It turns out that what goes up should not go back down.
Physicists have achieved a phenomenon known as radiation atoms linger in an excited state, in a dense cloud of atoms for the first time.
The use of radiation could allow scientists to create reliable, long-lasting quantum networks of clouds of atoms, physicists say in a new study.
Atoms gain energy by absorbing photons (light particles) that cause their electrons to jump from the lowest energy “ground” state to excited states with higher energy. Once excited, atoms spontaneously emit a photon and fall back to the ground state. But this is not always the case. If many atoms are packed together and separated at a shorter distance than the wavelength of the emitted photon, the light they emit will be canceled and the atoms will remain in their excited state.
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This process, called subradiation, effectively prevents the disintegration of a large group or “ensemble” of excited atoms. Sub-radiation has been observed before in dilute atomic ensembles and ordered atomic massifs, but never before in dense atomic clouds.
Subradiation works because of a phenomenon called destructive interference. When two light waves of the same amplitude are occupied to occupy the same part of space, the vertices and troughs of the waves can be aligned to assemble constructively, making a combined wave that is twice as bright or destructive, canceling both waves completely.
But how can removing the light that a cloud of atoms emits keep those atoms excited? According to researchers, the key to understanding this idea is to observe the radiation quantum mechanics – the strange, probabilistic rules that govern the subatomic region.
On the small scale of the strange quantum world, both particles have wave-like properties and can travel simultaneously on all endless paths between one point and another. The path a particle “chooses” to take and the path we observe depends on how the wave-like particles interfere. In fact, it is not the destructive interference between the emitted photons that captures the atoms in excited states, but instead – and here is the crazy part – the possibility of this happening, which stops the photons from emitting in the first place.
“To understand the probability of a physical event, you need to summarize all the pathways leading to that event,” co-author Loïc Henriet, a quantum software engineer at French quantum processor company Pasqal, told Live Science in an email. “In some cases, pathways intervene constructively and amplify the phenomenon, while in other cases there are destructive interference effects that suppress probability. The destructive interference of photons that would be emitted by individual atoms prevents the collective decay of the excited state shared in the atomic ensemble.”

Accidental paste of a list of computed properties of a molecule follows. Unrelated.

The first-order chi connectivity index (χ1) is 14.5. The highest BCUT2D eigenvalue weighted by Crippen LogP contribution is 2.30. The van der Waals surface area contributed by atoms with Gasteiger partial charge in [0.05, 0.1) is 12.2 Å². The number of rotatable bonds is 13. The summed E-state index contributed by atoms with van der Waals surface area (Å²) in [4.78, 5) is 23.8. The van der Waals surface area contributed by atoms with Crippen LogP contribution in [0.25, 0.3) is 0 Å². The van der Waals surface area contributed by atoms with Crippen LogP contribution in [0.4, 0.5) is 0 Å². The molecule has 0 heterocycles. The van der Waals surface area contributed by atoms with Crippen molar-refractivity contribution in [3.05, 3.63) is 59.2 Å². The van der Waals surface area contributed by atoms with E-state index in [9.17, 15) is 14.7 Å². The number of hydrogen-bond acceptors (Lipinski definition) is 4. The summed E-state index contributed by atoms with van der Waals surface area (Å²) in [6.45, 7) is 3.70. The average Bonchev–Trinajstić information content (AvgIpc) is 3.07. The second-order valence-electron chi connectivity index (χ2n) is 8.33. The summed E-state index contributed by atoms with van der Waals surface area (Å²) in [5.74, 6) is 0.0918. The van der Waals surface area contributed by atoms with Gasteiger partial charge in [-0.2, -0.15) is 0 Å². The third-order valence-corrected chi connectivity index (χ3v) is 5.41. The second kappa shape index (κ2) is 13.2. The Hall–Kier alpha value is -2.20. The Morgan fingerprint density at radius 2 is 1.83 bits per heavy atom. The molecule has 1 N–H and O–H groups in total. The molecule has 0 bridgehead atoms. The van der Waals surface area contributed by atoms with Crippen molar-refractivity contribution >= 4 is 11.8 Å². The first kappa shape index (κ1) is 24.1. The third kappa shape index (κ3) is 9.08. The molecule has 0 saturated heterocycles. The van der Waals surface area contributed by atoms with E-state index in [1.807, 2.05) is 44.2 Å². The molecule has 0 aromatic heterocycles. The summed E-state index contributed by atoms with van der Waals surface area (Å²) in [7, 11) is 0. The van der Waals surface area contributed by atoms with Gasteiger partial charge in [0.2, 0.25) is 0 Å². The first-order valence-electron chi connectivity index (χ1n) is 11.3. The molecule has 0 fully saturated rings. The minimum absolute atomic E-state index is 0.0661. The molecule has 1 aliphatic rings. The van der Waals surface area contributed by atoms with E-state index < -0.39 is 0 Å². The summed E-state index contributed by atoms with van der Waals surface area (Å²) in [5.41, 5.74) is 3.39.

To cause radiant radiation in dense gas for the first time, the team limited an unsettled cold cloud. rubidium atoms inside an optical tweezers trap. This technique, for which scientists won the Nobel Prize in Physics in 2018, uses a highly concentrated beam of laser light to keep small particles in place. Then a second explosion of laser light excited the rubidium atoms.
Many excited atoms decay rapidly through a process called superradiation, which is associated with subradiation, but instead there are atoms that constructively combine their emitted light into a super-intense flash. But some atoms remained in a sub-radiation or “dark” state, unable to emit light that would destroy destructively. Over time, some atoms in superradial states also become subradial, making the atomic cloud increasingly radiant.
“We just waited for the system to disintegrate into dark states on its own,” Henriette said. “The dynamics of decay are quite complex, but we know that interactions somehow lead the system to fill in rays longer.”
Having found a way to make a subradiate cloud, the researchers pushed the atoms out of their dark states by adjusting the optical tweezers, allowing the atoms to emit light without destructive interference. This led to a burst of light from the cloud.
The team also made many clouds of different shapes and sizes to study their properties. Only the number of atoms in an excited cloud affected his life – the more atoms there were, the longer it took them to decay back to their ground states.
“Interference effects are collective effects, to make it happen, you need several emitters,” Henriette said. “And it becomes more pronounced when you increase the number of emitters. With just two atoms, it would be possible to have some radiant radiation, but that would be a very small physical effect. By increasing the number of atoms, one can suppress more efficient radiation. of photons. “
Now that researchers can create and control radiant atomic clouds, they plan to study techniques such as arranging their clouds in regular geometric patterns that, by allowing them to fine-tune the amount of interference they want, will give them even more greater control over the life of excited atoms.
The researchers believe their discovery will help develop many new technologies, such as new quantum computers and more accurate weather sensors.
The researchers published their findings on May 10 in the journal Physical Review X.
Originally published in Live Science.